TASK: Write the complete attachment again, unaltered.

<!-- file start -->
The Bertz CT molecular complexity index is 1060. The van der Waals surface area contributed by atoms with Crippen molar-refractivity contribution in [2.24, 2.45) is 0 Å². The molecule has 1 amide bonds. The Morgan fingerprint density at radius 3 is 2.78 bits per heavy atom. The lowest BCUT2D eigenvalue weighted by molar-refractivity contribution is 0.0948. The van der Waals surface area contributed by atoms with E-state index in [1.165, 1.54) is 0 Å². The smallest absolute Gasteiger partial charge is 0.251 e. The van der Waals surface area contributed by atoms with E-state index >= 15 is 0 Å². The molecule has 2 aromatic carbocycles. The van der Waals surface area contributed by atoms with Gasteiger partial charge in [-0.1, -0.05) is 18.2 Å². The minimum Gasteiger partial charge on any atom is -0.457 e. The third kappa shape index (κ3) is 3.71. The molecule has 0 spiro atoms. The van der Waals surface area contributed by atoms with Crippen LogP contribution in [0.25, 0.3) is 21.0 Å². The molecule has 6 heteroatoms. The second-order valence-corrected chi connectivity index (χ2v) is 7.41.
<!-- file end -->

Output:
The Bertz CT molecular complexity index is 1060. The van der Waals surface area contributed by atoms with Crippen molar-refractivity contribution in [2.24, 2.45) is 0 Å². The molecule has 1 amide bonds. The Morgan fingerprint density at radius 3 is 2.78 bits per heavy atom. The lowest BCUT2D eigenvalue weighted by molar-refractivity contribution is 0.0948. The van der Waals surface area contributed by atoms with E-state index in [1.165, 1.54) is 0 Å². The smallest absolute Gasteiger partial charge is 0.251 e. The van der Waals surface area contributed by atoms with E-state index >= 15 is 0 Å². The molecule has 2 aromatic carbocycles. The van der Waals surface area contributed by atoms with Gasteiger partial charge in [-0.1, -0.05) is 18.2 Å². The minimum Gasteiger partial charge on any atom is -0.457 e. The third kappa shape index (κ3) is 3.71. The molecule has 0 spiro atoms. The van der Waals surface area contributed by atoms with Crippen LogP contribution in [0.25, 0.3) is 21.0 Å². The molecule has 6 heteroatoms. The second-order valence-corrected chi connectivity index (χ2v) is 7.41.